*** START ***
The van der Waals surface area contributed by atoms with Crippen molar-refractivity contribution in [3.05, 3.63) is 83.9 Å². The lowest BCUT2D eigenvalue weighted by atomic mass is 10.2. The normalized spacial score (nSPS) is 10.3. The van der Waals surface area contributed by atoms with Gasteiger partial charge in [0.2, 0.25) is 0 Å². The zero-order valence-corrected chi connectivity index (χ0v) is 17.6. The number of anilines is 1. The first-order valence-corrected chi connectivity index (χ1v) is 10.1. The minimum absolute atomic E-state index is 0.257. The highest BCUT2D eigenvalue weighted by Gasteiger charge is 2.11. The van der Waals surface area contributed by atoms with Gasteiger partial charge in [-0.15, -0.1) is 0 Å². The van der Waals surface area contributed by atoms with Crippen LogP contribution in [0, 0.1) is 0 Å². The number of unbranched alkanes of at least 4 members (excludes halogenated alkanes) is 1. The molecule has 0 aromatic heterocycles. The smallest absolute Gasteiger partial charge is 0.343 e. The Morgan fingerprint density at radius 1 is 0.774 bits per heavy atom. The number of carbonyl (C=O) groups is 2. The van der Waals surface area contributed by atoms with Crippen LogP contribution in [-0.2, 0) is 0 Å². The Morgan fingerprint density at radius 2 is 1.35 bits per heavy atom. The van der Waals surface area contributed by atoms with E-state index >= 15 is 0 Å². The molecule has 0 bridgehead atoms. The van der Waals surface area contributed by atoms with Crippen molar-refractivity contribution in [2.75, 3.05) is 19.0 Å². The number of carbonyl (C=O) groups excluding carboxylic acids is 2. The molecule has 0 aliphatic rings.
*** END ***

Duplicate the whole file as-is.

The van der Waals surface area contributed by atoms with Crippen molar-refractivity contribution in [3.05, 3.63) is 83.9 Å². The lowest BCUT2D eigenvalue weighted by atomic mass is 10.2. The normalized spacial score (nSPS) is 10.3. The van der Waals surface area contributed by atoms with Gasteiger partial charge in [0.2, 0.25) is 0 Å². The zero-order valence-corrected chi connectivity index (χ0v) is 17.6. The number of anilines is 1. The first-order valence-corrected chi connectivity index (χ1v) is 10.1. The minimum absolute atomic E-state index is 0.257. The highest BCUT2D eigenvalue weighted by Gasteiger charge is 2.11. The van der Waals surface area contributed by atoms with Gasteiger partial charge in [-0.15, -0.1) is 0 Å². The van der Waals surface area contributed by atoms with Crippen LogP contribution in [0, 0.1) is 0 Å². The number of unbranched alkanes of at least 4 members (excludes halogenated alkanes) is 1. The molecule has 0 aromatic heterocycles. The smallest absolute Gasteiger partial charge is 0.343 e. The Morgan fingerprint density at radius 1 is 0.774 bits per heavy atom. The number of carbonyl (C=O) groups is 2. The van der Waals surface area contributed by atoms with Crippen LogP contribution in [-0.2, 0) is 0 Å². The Morgan fingerprint density at radius 2 is 1.35 bits per heavy atom. The van der Waals surface area contributed by atoms with E-state index >= 15 is 0 Å². The molecule has 0 bridgehead atoms. The van der Waals surface area contributed by atoms with Crippen molar-refractivity contribution in [2.75, 3.05) is 19.0 Å². The number of carbonyl (C=O) groups excluding carboxylic acids is 2. The molecule has 0 aliphatic rings.